Bill Asks for Info on  Shelter Hotels

Bill Asks for Info on Shelter Hotels

Photo Courtesy of Assemblywoman Pheffer Amato’s Office

“Time and time again we hear that the City of New York is getting out of the homeless hotel business, but that is just untrue,” Assemblywoman Pheffer Amato said.

By Michael V. Cusenza

Assemblywoman Stacey Pheffer Amato (D-Howard Beach) recently introduced a bill calling on the City—and any other locality that uses hotels and motels to house homeless residents—to provide transparency on the locality’s website.

The measure would, according to Pheffer Amato, require localities to disclose the monetary amount and duration of any contracts the locality gives out to hotels, motels, the non-profit operators of the site, and any subcontractors that they use while operating out of any hotel and motel.

“Time and time again we hear that the City of New York is getting out of the homeless hotel business, but that is just untrue,” the assemblywoman added. “I have hotels in my community that are at full capacity—serving essentially as additional homeless shelters, and government agency outposts. The City is damaging economic development in neighborhoods where homeless hotels are still active, to the tune of hundreds of millions of taxpayer dollars. Hoteliers are getting massive tax breaks and contracts from the city, essentially subsidizing and encouraging this business model, and that is unacceptable. Communities deserve to know what is happening on their streets, and which hoteliers and nonprofits are participating in this system in this city.”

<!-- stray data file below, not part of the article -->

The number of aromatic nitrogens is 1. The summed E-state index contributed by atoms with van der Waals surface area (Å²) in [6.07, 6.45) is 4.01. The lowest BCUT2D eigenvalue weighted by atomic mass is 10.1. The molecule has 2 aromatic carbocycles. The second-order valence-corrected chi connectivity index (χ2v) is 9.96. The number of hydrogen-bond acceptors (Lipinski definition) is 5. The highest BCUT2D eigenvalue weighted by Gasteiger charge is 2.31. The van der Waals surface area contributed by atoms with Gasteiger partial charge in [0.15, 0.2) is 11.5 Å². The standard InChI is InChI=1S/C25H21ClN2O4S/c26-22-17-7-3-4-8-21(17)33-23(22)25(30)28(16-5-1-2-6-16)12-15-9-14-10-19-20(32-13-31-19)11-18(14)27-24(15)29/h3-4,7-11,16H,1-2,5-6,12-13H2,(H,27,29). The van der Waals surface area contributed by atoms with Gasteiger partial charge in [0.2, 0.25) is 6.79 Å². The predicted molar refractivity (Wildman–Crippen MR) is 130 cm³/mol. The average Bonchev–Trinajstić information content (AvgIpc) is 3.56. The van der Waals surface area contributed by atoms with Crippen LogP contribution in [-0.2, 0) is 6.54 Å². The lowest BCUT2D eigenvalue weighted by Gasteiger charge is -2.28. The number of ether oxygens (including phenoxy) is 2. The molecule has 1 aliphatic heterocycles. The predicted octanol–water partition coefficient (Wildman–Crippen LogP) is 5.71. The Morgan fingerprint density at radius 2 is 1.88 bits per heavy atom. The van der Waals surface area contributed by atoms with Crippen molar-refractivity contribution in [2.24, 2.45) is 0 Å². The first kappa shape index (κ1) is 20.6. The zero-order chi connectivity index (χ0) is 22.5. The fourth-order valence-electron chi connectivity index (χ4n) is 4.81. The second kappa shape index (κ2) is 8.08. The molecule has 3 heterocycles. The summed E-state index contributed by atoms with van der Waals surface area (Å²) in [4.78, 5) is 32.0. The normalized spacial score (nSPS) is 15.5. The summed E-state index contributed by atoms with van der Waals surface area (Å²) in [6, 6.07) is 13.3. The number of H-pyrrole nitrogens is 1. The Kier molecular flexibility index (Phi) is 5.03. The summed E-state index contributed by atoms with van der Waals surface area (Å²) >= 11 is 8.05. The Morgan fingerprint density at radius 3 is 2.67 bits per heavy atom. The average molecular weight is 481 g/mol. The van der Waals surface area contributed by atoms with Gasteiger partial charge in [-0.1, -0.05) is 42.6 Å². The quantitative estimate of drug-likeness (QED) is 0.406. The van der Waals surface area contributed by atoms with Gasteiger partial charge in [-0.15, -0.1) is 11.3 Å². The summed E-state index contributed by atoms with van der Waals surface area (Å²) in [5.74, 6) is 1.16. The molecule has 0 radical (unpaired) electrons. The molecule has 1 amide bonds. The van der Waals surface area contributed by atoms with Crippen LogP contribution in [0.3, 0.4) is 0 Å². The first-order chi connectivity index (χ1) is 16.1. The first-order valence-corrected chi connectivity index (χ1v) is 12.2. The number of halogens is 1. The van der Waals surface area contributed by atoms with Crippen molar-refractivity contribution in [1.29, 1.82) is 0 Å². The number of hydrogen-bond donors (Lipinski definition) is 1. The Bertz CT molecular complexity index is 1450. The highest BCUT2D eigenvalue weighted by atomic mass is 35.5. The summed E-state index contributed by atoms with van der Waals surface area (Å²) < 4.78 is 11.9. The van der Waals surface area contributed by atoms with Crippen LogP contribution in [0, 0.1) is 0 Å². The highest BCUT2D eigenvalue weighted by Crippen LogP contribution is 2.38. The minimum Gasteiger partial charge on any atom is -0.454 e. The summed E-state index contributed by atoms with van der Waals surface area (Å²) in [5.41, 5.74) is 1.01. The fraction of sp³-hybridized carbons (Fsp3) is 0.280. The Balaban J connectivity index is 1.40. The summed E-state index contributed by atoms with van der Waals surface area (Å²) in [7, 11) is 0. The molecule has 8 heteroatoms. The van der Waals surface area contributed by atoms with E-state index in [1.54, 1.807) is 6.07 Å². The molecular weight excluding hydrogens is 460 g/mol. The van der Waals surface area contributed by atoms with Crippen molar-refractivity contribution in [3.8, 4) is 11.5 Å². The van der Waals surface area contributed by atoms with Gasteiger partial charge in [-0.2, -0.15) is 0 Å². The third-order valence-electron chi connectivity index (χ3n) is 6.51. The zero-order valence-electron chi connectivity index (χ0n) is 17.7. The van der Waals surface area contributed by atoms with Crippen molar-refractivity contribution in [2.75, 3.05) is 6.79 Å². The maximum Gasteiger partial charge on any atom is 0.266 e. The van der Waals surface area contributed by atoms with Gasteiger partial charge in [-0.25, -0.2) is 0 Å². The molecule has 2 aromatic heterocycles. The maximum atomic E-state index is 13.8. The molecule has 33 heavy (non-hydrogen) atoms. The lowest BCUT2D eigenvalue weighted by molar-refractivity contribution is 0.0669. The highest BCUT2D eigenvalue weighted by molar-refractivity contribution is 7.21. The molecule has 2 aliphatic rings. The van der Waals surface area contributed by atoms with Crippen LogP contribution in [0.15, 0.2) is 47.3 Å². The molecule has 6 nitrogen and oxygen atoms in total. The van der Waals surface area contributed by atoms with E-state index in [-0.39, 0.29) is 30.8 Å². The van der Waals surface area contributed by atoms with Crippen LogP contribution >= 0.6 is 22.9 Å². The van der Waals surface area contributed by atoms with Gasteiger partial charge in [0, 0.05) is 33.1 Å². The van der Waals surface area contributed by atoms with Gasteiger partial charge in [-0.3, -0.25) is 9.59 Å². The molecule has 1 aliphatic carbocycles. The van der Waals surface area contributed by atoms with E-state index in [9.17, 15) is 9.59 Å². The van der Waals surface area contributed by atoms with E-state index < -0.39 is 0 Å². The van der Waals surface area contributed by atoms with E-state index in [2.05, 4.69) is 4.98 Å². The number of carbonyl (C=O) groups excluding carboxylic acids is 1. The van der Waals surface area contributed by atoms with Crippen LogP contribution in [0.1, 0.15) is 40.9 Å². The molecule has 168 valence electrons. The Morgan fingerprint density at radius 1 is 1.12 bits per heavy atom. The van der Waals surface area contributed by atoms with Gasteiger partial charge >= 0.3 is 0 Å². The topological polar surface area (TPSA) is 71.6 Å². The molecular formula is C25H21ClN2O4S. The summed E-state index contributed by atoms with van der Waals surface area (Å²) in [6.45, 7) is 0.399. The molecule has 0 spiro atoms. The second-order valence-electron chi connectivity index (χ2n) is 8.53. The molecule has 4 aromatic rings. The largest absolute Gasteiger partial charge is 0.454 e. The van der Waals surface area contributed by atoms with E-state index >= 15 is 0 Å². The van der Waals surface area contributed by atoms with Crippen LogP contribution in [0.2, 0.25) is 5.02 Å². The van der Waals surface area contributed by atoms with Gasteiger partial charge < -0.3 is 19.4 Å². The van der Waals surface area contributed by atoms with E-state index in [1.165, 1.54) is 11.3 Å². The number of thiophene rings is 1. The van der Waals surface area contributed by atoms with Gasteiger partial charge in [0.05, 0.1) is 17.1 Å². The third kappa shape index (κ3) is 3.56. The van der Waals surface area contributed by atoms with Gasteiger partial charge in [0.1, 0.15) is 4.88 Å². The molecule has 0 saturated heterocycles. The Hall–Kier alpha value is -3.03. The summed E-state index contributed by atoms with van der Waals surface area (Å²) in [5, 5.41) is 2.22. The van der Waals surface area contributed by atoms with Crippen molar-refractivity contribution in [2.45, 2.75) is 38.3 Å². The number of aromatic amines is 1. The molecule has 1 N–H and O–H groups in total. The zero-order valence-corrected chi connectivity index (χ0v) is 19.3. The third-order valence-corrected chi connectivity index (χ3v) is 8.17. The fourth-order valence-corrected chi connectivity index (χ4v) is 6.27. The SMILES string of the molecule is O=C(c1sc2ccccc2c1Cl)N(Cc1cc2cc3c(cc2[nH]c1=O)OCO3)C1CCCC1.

In 2017, Mayor Bill de Blasio unveiled “Turning the Tide on Homelessness, Neighborhood by Neighborhood,” in which outlined the timing and logistics of ending the use of 360 cluster sites and commercial hotel facilities as temporary shelters. According to the administration, 90 “traditional shelters” distributed across the five boroughs would replace the temporary sites.

However, as Pheffer Amato noted, in 2018 alone, the City put $384 million in taxpayer dollars towards providing emergency shelter to homeless people in hotels throughout the Big Apple, according to a New York Daily News story.


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